- Often the root of the critique matters — Hansson can be irritating and vitriolic, and adopt a worst-motivated approach in his public comms, but reform and self-examination may not necessarily start from those we find to be our buddies or allies. And the transformation that did come from people who are upset and apparently insensitive – but perhaps right – is twice as difficult to apply.
Call me ignorant, and I do believe there was a subset of real, core values that Apple brings to its company in a way that’s totally special to large corporations. I’m sure that some people would dispute (read: many), but I’ve seen that personally in representing the corporation and in meetings (commercial and private) with several, many, many of its managers and rank and file staff over the years. I consider it is challenging to complete the circle like John Gruber in seeking a path ahead here which puts aside “we ‘re doing what’s good” for “what would be good of doing?”
Apple sent a letter to TechCrunch soon until posting this interview, but it was also submitted to Fried and Hey.
The document reaffirms the justifications Apple says Hey is not complying with existing legislation on the App Store. It reads, partly:
“Thank you for becoming the creator of an iOS device. We recognize that Basecamp has been for many time produced a variety of applications and several new releases for the App Store, and also that many of such devices have been sold to iOS customers via the App Store. These apps may not give in-app purchases — and thus have not made a significant contribution to any revenue over the last eight years to the App Store. We are happy to continue to help you with your device industry and provide you with the tools and provide your apps free of charge — as long as you adopt and comply with the same App Store Approval Standards and conditions, other developers will obey.
And no defrosting right now.
Here’s a complete letter:
We are writing this letter to advise the outcome of your app’s request, HEY Contact.
The Software oversight committee reviewed the submission and concluded the dismissal was true. Your app doesn’t really follow the guidelines set out below for the App Store Review. If you remember, this is the explanation you declined your Hey Email request when it was sent to the Mac App Store on June 11, 2020.
The HEY Email app is advertised on the App Store as an email app, but it doesn’t work when people click your app. People can’t use the software to view email or execute any useful task right once they go to Hey Email’s Basecamp website and purchase a certificate to use the HEY Email device. This breaches the Criteria for Checking the App Store:
Guideline 3.1.1 – Business – Transactions – Buying In-App
When you want to activate apps or enhancements in your device, you need to buy the in-store. Your software allows users to buy materials, packages, or services beyond the device, but such products are not accessible inside the product as specified by the App Store Approval Guidelines with in-app purchases.
Guideline 3.1.3(a) – Consumer – Fees – “Editor” Software
Reader applications can allow users to access information and service subscriptions purchased earlier. Your mail app is not one of the content types for “Reader” apps (explicitly: magazine articles, newspapers, books, audio, music, video, availability to skilled datasets, VOIP, cloud storage, or authorized services such as classroom management apps) permitted under such guidance. Clients must be offered the option to buy access to the content or usability in your app using the purchase in-app.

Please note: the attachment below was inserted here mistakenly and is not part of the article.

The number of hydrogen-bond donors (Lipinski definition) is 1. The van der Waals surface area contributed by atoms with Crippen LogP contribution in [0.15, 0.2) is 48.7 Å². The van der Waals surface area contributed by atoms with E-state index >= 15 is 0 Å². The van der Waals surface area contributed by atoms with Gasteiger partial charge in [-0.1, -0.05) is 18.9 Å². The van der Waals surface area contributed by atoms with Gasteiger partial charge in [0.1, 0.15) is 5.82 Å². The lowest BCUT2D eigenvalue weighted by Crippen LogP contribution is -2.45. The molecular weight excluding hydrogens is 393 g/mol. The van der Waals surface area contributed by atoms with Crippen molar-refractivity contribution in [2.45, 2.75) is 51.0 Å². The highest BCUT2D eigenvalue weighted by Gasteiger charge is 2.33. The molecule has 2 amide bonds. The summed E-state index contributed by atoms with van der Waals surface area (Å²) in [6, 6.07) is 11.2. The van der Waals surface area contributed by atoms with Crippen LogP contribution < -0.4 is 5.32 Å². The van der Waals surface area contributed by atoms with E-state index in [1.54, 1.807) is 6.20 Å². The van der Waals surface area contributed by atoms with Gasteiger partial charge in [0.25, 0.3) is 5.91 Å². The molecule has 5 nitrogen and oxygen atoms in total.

Guideline 3.1.3(b) – Multiplatform Services – Business – Payments
Applications that function services to multiple systems may allow the user to access the content, subscription services, or features that they have obtained on other systems or on your website in your app, provided that those items are also available as in-app purchases inside the app. The HEY Email account does not have links to content, services, or apps inside the device as in-app transactions. In reality, when the consumer heads to the Basecamp Hey Email website to launch a free trial or buy a different authorization to use the software for its intended intent, the software does not work as an email client or for any reason.
To resolve this issue, please review your app to ensure it does not infringe on any of the guidelines and terms of the App Store Review.
There seem to be a variety of ways you can revise your app or service to conform to a Guidelines for the App Store review. Customers that have originally bought access to content, services, or services elsewhere may want to access such products in your app as soon as proper iOS customers are provided with the opportunity to buy access to use in-app purchasing as allowed by the App Store Review Guidelines.
If you’d like to not give users the option of in-app transactions, you could recommend selling the device feature — a mail client that fits with normal IMAP and POP email accounts, whereby consumers may automatically customize the Hey Email service as their preferred email provider. It could enable the app to use its functionalities as an email client without needing an extra premium. In this strategy, what you’re offering on your site is simply an email service different from the app’s feature because it’s sold on the mobile app.
We ‘re now as a tool while you discuss these and other suggestions for getting the Hey Email device into accordance with the requirements and conditions of the App Store Evaluation.
Thank you for being the creator of an iOS device. We recognize that Basecamp has for many years produced a variety of applications and several new releases for the App Store and that millions of such devices have been sold to iOS customers via the App Store. These apps may not give in-app purchases — and thus have not made a significant contribution to any income in the last eight years to the App Store.
We are delighted to continue to support you with your device industry and give you the tools to deliver your software services for free — as long as you adopt and adhere to the exact App Store Review Policies and conditions, other developers will obey.
We want to help you bring the Hey Email device on the App Store to sell.
App Board of Review